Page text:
Clark Webb, who operates Giingan Gumbaynggirr Cultural Experience and Wajaana Yaam Gumbaynggirr Adventure Tours six hours north of Sydney in Coffs Harbour, shares knowledge, language and culture on his stand-up paddleboard and walking tours. He says his businesses have never been more popular. “We’ve been flat out since October,” he says, referring to the start of Australia’s peak domestic tourism season.

“The bush fires have actually given us a point of reference,” Webb says. “It’s a mixture of people doing domestic travel [because of the pandemic], but also because of the fires. People are legitimately interested in understanding how we care for Country.”

For now, many Australian tour operators are hoping to enjoy effects of domestic cabin fever, and they are using the time to get ready for international visitors when the Australian borders eventually open.

Members of the Humane Society International disaster response team search for animals to be rescued in a burned forest on Kangaroo Island, on Jan. 20, 2020. (Ricky Carioti/The Washington Post)

On Kangaroo Island, both Mitchell and Norris have had to adapt their businesses to cater to the new market. Mitchell, for example, says Australians are less interested in holding koalas than international tourists.

Meanwhile, as a winery, Norris’ business has been thriving. After all, it’s much easier for domestic travelers to pack a few bottles of wine away to drink later. But conscious of the gap these visitors will leave once borders open, he has been trying to create experiences that are more portable, so that he’ll be ready for travelers arriving from overseas.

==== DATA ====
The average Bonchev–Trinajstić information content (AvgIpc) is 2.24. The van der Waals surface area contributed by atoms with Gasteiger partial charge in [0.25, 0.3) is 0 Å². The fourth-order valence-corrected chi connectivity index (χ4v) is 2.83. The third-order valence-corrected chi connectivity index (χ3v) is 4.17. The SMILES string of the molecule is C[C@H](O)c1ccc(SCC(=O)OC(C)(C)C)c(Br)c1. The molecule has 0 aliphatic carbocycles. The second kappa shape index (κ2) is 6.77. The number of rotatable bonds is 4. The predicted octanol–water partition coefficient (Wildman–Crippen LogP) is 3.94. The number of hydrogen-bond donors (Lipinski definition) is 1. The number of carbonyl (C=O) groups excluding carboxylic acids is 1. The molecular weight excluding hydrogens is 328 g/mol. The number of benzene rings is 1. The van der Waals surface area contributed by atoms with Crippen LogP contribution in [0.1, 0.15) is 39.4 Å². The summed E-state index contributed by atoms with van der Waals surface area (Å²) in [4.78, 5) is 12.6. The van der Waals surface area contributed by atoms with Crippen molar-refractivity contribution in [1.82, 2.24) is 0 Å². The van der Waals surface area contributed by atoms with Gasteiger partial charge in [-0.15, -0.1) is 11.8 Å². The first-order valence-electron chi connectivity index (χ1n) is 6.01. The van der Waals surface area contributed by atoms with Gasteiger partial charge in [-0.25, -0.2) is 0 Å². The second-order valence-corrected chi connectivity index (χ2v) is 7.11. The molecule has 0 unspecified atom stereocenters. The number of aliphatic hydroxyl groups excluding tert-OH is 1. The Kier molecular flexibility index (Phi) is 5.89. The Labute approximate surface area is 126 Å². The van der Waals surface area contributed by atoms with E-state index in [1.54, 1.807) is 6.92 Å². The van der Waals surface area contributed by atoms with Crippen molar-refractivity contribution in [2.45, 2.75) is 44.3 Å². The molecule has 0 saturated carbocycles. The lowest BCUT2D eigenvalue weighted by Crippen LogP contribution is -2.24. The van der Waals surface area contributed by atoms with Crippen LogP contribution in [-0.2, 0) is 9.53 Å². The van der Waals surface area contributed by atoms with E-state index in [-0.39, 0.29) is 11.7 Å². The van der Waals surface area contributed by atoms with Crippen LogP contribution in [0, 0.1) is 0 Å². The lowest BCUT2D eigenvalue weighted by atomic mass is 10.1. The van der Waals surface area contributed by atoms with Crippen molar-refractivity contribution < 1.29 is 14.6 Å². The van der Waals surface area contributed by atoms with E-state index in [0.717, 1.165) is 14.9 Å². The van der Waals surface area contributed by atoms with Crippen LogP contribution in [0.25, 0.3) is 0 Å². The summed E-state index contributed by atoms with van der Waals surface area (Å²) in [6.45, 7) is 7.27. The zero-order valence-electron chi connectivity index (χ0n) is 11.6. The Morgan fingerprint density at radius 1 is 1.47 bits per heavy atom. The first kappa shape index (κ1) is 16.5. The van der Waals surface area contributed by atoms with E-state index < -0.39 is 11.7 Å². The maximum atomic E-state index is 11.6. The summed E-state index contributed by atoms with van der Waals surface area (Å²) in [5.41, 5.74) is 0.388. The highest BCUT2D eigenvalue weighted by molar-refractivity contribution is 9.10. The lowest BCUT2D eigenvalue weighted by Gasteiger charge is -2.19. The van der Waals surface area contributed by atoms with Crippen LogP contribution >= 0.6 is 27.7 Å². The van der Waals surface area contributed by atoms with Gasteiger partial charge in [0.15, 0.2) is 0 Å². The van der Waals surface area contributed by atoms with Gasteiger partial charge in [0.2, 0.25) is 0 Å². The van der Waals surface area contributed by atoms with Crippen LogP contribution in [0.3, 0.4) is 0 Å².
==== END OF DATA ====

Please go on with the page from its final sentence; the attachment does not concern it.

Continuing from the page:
“It’s a weird situation, because some parts of the community are doing well, and others, especially those that rely on international tours and visitations from groups — have been suffering wildly,” Norris says.

Luckily for the landscape and perhaps less luckily for beachgoers, the weather phenomenon La Niña brought fresh temperatures and rain for most of the summer. In Yengo National Park, where King runs her tours, verdant sprigs of wattle have filled the gaps between the trees, whose trunks themselves are dotted with verdant regrowth. The koalas are back too, she says.

“Everything’s green!” says Jenny Robb, the owner of Kiah Wilderness Tours in the Sapphire Coast region of NSW. Robb lost everything except for her house and her kayaks in fierce bush fires that swept through on Jan. 4, 2020.

With business wiped out that month, during February — which saw the region hit with floods — she was able to give tours to a “few curious people who wanted to see what it looked like after the fires.” But with the road to the region’s main tourism market across the border in Victoria still closed, many businesses in the region were hoping for a good Easter season. “And then covid hit.”

But Robb is optimistic. “We’re busier than ever,” she says. “A lot of people from Sydney, they just kept coming almost to the Victorian border just to explore [when they couldn’t leave NSW]. Now they’re like, it’s beautiful. We’ve opened a new market. … We’ve come out triumphant.”